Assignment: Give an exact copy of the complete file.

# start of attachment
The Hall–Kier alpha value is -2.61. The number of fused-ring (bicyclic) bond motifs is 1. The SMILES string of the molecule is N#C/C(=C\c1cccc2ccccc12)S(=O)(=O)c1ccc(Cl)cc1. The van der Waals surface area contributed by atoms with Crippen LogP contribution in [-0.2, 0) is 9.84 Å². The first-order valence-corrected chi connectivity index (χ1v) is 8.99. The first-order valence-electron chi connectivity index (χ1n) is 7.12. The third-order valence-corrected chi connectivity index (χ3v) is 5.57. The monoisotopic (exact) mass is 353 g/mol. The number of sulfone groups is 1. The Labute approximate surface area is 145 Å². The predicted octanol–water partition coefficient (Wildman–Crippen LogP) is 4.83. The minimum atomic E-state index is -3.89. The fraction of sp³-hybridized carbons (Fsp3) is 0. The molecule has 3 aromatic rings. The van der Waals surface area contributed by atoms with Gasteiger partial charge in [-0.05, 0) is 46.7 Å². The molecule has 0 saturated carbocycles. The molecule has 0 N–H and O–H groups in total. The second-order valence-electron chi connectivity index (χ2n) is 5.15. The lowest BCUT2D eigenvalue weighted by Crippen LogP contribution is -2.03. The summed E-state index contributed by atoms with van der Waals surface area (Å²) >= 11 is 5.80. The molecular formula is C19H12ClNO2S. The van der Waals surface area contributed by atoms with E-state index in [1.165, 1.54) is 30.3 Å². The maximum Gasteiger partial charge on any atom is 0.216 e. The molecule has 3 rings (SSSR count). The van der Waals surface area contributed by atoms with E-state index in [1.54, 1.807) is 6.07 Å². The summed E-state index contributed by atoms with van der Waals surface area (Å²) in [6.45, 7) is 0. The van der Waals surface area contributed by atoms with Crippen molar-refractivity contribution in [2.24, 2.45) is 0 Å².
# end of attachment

The Hall–Kier alpha value is -2.61. The number of fused-ring (bicyclic) bond motifs is 1. The SMILES string of the molecule is N#C/C(=C\c1cccc2ccccc12)S(=O)(=O)c1ccc(Cl)cc1. The van der Waals surface area contributed by atoms with Crippen LogP contribution in [-0.2, 0) is 9.84 Å². The first-order valence-corrected chi connectivity index (χ1v) is 8.99. The first-order valence-electron chi connectivity index (χ1n) is 7.12. The third-order valence-corrected chi connectivity index (χ3v) is 5.57. The monoisotopic (exact) mass is 353 g/mol. The number of sulfone groups is 1. The Labute approximate surface area is 145 Å². The predicted octanol–water partition coefficient (Wildman–Crippen LogP) is 4.83. The minimum atomic E-state index is -3.89. The fraction of sp³-hybridized carbons (Fsp3) is 0. The molecule has 3 aromatic rings. The van der Waals surface area contributed by atoms with Gasteiger partial charge in [-0.05, 0) is 46.7 Å². The molecule has 0 saturated carbocycles. The molecule has 0 N–H and O–H groups in total. The second-order valence-electron chi connectivity index (χ2n) is 5.15. The lowest BCUT2D eigenvalue weighted by Crippen LogP contribution is -2.03. The summed E-state index contributed by atoms with van der Waals surface area (Å²) >= 11 is 5.80. The molecular formula is C19H12ClNO2S. The van der Waals surface area contributed by atoms with E-state index in [1.165, 1.54) is 30.3 Å². The maximum Gasteiger partial charge on any atom is 0.216 e. The molecule has 3 rings (SSSR count). The van der Waals surface area contributed by atoms with E-state index in [1.54, 1.807) is 6.07 Å². The summed E-state index contributed by atoms with van der Waals surface area (Å²) in [6.45, 7) is 0. The van der Waals surface area contributed by atoms with Crippen molar-refractivity contribution in [2.24, 2.45) is 0 Å².